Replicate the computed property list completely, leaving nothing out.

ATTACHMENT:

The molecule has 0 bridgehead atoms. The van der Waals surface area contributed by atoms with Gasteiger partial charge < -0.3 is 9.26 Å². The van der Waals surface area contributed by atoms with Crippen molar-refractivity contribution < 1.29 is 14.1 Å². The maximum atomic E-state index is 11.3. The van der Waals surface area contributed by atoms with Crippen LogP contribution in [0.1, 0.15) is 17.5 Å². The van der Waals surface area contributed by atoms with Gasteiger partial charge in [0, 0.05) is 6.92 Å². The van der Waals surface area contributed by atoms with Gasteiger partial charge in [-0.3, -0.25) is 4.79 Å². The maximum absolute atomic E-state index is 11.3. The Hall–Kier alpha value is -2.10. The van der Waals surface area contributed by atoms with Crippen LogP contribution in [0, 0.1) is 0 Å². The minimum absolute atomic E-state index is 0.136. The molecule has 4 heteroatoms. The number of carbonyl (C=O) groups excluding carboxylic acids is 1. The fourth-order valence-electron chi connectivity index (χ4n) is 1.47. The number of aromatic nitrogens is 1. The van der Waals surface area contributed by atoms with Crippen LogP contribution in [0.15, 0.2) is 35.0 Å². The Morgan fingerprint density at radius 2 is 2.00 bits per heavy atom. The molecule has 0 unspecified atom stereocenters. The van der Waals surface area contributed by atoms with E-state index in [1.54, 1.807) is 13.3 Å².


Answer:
The molecule has 0 bridgehead atoms. The van der Waals surface area contributed by atoms with Gasteiger partial charge < -0.3 is 9.26 Å². The van der Waals surface area contributed by atoms with Crippen molar-refractivity contribution < 1.29 is 14.1 Å². The maximum atomic E-state index is 11.3. The van der Waals surface area contributed by atoms with Crippen LogP contribution in [0.1, 0.15) is 17.5 Å². The van der Waals surface area contributed by atoms with Gasteiger partial charge in [0, 0.05) is 6.92 Å². The van der Waals surface area contributed by atoms with Gasteiger partial charge in [-0.3, -0.25) is 4.79 Å². The maximum absolute atomic E-state index is 11.3. The Hall–Kier alpha value is -2.10. The van der Waals surface area contributed by atoms with Crippen LogP contribution in [0, 0.1) is 0 Å². The minimum absolute atomic E-state index is 0.136. The molecule has 4 heteroatoms. The number of carbonyl (C=O) groups excluding carboxylic acids is 1. The fourth-order valence-electron chi connectivity index (χ4n) is 1.47. The number of aromatic nitrogens is 1. The van der Waals surface area contributed by atoms with Crippen LogP contribution in [0.15, 0.2) is 35.0 Å². The Morgan fingerprint density at radius 2 is 2.00 bits per heavy atom. The molecule has 0 unspecified atom stereocenters. The van der Waals surface area contributed by atoms with E-state index in [1.54, 1.807) is 13.3 Å².